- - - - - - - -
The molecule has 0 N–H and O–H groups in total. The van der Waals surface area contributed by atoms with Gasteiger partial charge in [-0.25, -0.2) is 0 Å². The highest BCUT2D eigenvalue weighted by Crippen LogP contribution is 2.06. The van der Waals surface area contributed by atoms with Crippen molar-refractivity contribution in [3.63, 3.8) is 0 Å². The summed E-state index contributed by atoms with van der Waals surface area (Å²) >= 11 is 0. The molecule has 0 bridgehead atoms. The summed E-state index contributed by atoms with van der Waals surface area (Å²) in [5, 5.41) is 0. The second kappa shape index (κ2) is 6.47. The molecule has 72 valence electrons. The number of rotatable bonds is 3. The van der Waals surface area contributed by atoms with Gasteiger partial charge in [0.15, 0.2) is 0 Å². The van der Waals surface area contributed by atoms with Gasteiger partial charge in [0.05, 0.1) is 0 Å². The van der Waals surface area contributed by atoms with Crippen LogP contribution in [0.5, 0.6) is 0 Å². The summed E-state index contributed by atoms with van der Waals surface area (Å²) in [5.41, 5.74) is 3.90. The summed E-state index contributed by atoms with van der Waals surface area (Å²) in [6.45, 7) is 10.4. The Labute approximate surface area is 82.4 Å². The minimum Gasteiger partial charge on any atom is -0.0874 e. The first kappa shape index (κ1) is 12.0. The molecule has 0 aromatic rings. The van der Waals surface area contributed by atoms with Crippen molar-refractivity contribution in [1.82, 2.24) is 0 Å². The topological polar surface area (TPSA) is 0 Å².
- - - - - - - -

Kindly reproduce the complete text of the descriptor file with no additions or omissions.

The molecule has 0 N–H and O–H groups in total. The van der Waals surface area contributed by atoms with Gasteiger partial charge in [-0.25, -0.2) is 0 Å². The highest BCUT2D eigenvalue weighted by Crippen LogP contribution is 2.06. The van der Waals surface area contributed by atoms with Crippen molar-refractivity contribution in [3.63, 3.8) is 0 Å². The summed E-state index contributed by atoms with van der Waals surface area (Å²) >= 11 is 0. The molecule has 0 bridgehead atoms. The summed E-state index contributed by atoms with van der Waals surface area (Å²) in [5, 5.41) is 0. The second kappa shape index (κ2) is 6.47. The molecule has 72 valence electrons. The number of rotatable bonds is 3. The van der Waals surface area contributed by atoms with Gasteiger partial charge in [0.15, 0.2) is 0 Å². The van der Waals surface area contributed by atoms with Gasteiger partial charge in [0.05, 0.1) is 0 Å². The van der Waals surface area contributed by atoms with Crippen LogP contribution in [0.5, 0.6) is 0 Å². The summed E-state index contributed by atoms with van der Waals surface area (Å²) in [5.41, 5.74) is 3.90. The summed E-state index contributed by atoms with van der Waals surface area (Å²) in [6.45, 7) is 10.4. The Labute approximate surface area is 82.4 Å². The minimum Gasteiger partial charge on any atom is -0.0874 e. The first kappa shape index (κ1) is 12.0. The molecule has 0 aromatic rings. The van der Waals surface area contributed by atoms with Crippen molar-refractivity contribution in [1.82, 2.24) is 0 Å². The topological polar surface area (TPSA) is 0 Å².